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Wednesday, 20 August 2008

Columbus's reputation as a biker bar led many to assume the fire was gang related


11:30 |

The investigation into the Columbus Hotel fire is still in its earliest stage, but you can be sure police are well into considering the first thing that was on the mind of a lot of people Tuesday.
The Columbus's reputation as a biker bar led many to assume the fire was gang related -- with one gang striking at the other by torching one of the places some of its rivals were known to frequent.
It had been only two weeks since the last public violent encounter involving the local underworld took place, that being the downtown shootout allegedly between rival factions of the Independent Soldiers.
If people's assumptions are correct and the Columbus fire is the work of gang members, it escalates an already tense situation that has become increasingly and frighteningly public.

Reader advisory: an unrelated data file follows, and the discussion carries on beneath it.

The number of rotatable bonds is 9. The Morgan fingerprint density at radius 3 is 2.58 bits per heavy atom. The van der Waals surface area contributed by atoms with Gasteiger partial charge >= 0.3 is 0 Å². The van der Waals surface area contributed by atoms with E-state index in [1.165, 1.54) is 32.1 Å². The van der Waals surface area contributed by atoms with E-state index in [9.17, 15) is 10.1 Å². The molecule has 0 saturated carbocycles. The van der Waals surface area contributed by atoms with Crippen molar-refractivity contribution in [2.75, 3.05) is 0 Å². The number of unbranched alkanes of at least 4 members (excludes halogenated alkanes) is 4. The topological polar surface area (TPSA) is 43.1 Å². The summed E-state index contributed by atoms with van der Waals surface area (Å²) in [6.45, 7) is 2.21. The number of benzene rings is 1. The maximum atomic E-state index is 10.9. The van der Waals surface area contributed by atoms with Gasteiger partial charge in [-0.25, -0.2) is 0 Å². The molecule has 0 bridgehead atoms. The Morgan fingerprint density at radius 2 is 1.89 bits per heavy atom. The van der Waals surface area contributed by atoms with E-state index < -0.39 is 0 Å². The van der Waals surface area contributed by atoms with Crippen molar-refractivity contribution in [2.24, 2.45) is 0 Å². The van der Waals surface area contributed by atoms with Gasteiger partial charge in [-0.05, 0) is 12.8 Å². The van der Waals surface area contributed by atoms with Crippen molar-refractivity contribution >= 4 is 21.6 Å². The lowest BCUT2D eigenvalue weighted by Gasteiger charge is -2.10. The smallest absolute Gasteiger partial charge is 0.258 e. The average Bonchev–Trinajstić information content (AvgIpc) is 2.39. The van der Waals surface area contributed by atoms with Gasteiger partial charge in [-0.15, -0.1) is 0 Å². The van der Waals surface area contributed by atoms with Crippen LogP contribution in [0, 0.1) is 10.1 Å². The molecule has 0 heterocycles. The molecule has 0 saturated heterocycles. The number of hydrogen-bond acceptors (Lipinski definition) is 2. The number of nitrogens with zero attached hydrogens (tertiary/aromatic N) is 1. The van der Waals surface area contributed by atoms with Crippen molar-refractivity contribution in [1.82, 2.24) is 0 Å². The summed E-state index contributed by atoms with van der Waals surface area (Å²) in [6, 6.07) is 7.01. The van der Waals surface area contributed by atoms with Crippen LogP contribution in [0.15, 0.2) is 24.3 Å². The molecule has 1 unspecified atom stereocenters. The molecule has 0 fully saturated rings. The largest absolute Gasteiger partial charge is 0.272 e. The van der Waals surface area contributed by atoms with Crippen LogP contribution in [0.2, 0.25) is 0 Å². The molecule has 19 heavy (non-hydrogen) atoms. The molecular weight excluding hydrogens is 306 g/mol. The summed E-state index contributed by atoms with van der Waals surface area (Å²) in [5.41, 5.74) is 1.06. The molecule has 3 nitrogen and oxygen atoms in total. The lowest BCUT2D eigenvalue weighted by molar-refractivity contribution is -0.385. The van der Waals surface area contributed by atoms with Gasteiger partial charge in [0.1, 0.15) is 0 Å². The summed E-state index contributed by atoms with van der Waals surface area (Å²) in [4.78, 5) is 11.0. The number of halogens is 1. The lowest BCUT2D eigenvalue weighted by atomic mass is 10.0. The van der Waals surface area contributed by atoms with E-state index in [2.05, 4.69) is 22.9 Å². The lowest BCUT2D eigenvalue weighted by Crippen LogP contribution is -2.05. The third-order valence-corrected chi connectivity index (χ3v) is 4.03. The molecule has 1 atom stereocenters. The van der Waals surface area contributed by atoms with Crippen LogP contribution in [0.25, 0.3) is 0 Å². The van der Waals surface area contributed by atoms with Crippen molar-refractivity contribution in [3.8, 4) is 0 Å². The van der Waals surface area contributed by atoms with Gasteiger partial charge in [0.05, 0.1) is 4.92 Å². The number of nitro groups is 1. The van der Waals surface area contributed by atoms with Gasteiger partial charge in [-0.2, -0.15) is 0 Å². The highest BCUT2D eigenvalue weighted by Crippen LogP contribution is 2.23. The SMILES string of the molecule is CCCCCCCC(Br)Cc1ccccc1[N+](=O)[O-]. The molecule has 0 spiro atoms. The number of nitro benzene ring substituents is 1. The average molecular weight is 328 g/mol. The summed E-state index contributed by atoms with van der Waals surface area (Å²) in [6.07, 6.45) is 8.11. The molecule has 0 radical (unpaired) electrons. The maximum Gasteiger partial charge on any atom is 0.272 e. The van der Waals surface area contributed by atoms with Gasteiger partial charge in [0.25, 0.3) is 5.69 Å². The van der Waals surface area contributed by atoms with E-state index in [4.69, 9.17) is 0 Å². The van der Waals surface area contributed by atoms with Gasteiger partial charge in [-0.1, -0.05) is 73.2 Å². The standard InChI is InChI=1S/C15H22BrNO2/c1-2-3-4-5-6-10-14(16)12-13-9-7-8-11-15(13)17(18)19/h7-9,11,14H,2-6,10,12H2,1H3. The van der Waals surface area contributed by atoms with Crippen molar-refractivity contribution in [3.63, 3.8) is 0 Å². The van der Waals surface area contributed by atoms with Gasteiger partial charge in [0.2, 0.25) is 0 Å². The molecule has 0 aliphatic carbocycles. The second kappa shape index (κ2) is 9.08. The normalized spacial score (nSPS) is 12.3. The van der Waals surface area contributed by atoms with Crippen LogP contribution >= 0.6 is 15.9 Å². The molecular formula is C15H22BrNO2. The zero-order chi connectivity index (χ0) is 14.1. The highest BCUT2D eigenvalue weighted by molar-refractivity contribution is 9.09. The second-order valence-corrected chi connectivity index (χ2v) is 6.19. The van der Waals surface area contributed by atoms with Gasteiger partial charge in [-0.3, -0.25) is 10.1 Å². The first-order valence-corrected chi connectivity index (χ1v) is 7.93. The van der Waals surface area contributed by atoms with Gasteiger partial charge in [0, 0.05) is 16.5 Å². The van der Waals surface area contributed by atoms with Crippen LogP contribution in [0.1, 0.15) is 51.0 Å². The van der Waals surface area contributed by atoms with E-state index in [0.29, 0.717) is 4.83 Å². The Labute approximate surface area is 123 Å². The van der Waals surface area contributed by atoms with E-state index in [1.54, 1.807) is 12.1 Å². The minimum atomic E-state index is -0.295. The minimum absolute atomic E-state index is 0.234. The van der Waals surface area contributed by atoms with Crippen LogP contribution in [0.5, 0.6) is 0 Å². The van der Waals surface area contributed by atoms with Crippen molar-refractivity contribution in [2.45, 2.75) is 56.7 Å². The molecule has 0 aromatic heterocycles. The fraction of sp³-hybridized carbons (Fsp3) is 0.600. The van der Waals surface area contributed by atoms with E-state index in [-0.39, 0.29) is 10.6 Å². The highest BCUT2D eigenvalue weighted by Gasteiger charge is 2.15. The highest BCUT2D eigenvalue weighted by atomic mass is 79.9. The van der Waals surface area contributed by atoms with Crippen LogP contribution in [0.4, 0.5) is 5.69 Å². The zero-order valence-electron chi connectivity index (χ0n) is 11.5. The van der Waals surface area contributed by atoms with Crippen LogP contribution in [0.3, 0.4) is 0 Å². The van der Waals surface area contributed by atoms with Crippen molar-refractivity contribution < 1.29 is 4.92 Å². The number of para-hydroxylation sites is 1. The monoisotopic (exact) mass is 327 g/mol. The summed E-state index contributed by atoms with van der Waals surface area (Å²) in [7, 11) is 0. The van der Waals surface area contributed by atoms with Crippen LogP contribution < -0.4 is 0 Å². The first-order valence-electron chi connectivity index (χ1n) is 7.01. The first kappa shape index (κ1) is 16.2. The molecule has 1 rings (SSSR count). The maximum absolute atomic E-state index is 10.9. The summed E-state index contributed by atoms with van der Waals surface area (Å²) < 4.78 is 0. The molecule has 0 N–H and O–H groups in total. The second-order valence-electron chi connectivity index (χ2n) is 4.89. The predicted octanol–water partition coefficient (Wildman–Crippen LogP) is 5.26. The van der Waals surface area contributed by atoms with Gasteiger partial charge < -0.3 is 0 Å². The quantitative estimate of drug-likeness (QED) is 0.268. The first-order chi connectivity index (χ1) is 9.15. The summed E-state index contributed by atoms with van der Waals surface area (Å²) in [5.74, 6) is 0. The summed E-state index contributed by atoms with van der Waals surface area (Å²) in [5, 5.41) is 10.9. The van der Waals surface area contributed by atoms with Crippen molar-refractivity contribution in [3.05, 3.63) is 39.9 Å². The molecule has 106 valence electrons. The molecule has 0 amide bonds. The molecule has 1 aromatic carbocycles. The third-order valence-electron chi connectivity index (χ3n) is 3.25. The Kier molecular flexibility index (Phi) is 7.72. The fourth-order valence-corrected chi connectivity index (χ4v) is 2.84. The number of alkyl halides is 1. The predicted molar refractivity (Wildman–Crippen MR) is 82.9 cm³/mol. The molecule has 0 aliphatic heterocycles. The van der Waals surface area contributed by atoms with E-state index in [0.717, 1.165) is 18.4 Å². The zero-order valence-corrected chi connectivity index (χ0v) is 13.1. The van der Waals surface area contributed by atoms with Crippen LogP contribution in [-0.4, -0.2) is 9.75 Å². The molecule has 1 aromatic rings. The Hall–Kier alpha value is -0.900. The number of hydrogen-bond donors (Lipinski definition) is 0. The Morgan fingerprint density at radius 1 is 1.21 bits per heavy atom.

Two men, residents of the hotel said to be unconnected to any gang, are feared dead in the charred rubble where only three brick walls still stand.
If the Prince George Fire Department determines arson is the cause, the police investigation takes on a double-homicide element. Those intent on misspending their youth by succumbing to the allure of being a drugged-out minion, a gang footsoldier, might want to consider the grave consequences. They're damned if they do carry out their masters' wishes and damned if they don't.
Among those watching the scene in disbelief Tuesday were several youths with at least a passing familiarity with street life in Prince George. One rode his bicycle downtown to place a resume at the Centre for Learning Alternatives, directly across Second Avenue from the still-smouldering remains of the Columbus. He hadn't heard about the fire by Tuesday afternoon and couldn't believe what he saw.
"It's probably gangs," he said without prompting, getting back on his bike after finding the centre closed for the day because of the fire.
"I was going to meet a guy down here. We were both going to try for (job) placements. He used to be in a gang and I read that he got out.
"They should all do that," he said as he rode off, still clutching his resume.
The young man was close enough to street life to know how things work, but smart enough to know it's a dead end, sometimes literally.
Oh, for more like him.


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